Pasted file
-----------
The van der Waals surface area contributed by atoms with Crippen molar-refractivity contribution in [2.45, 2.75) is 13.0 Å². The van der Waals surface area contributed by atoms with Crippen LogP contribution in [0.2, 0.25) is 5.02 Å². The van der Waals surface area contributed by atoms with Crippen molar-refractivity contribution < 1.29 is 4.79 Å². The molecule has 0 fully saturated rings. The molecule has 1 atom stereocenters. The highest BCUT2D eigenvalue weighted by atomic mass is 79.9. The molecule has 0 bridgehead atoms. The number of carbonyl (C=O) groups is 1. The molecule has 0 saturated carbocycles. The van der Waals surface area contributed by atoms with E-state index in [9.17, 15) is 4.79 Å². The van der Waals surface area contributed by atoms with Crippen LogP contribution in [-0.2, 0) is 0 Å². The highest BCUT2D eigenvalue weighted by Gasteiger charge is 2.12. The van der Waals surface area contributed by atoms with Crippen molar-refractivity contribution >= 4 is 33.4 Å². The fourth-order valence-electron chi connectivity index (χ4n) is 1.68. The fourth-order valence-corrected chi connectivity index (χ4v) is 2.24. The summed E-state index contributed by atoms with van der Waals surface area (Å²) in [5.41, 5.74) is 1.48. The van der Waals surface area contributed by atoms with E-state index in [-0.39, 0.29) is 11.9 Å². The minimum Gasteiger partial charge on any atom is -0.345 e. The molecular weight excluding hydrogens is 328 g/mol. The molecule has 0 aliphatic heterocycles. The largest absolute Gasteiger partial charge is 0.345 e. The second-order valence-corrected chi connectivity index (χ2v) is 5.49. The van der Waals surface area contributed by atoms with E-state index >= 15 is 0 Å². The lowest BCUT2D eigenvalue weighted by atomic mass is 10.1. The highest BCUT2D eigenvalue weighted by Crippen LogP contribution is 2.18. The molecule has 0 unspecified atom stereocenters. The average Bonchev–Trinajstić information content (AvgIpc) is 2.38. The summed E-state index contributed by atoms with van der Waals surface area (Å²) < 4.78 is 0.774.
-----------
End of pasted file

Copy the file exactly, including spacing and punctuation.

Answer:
The van der Waals surface area contributed by atoms with Crippen molar-refractivity contribution in [2.45, 2.75) is 13.0 Å². The van der Waals surface area contributed by atoms with Crippen LogP contribution in [0.2, 0.25) is 5.02 Å². The van der Waals surface area contributed by atoms with Crippen molar-refractivity contribution < 1.29 is 4.79 Å². The molecule has 0 fully saturated rings. The molecule has 1 atom stereocenters. The highest BCUT2D eigenvalue weighted by atomic mass is 79.9. The molecule has 0 bridgehead atoms. The number of carbonyl (C=O) groups is 1. The molecule has 0 saturated carbocycles. The van der Waals surface area contributed by atoms with E-state index in [9.17, 15) is 4.79 Å². The van der Waals surface area contributed by atoms with Crippen LogP contribution in [-0.2, 0) is 0 Å². The highest BCUT2D eigenvalue weighted by Gasteiger charge is 2.12. The van der Waals surface area contributed by atoms with Crippen molar-refractivity contribution >= 4 is 33.4 Å². The fourth-order valence-electron chi connectivity index (χ4n) is 1.68. The fourth-order valence-corrected chi connectivity index (χ4v) is 2.24. The summed E-state index contributed by atoms with van der Waals surface area (Å²) in [5.41, 5.74) is 1.48. The van der Waals surface area contributed by atoms with E-state index in [-0.39, 0.29) is 11.9 Å². The minimum Gasteiger partial charge on any atom is -0.345 e. The molecular weight excluding hydrogens is 328 g/mol. The molecule has 0 aliphatic heterocycles. The largest absolute Gasteiger partial charge is 0.345 e. The second-order valence-corrected chi connectivity index (χ2v) is 5.49. The van der Waals surface area contributed by atoms with E-state index >= 15 is 0 Å². The lowest BCUT2D eigenvalue weighted by atomic mass is 10.1. The highest BCUT2D eigenvalue weighted by Crippen LogP contribution is 2.18. The molecule has 0 unspecified atom stereocenters. The average Bonchev–Trinajstić information content (AvgIpc) is 2.38. The summed E-state index contributed by atoms with van der Waals surface area (Å²) < 4.78 is 0.774.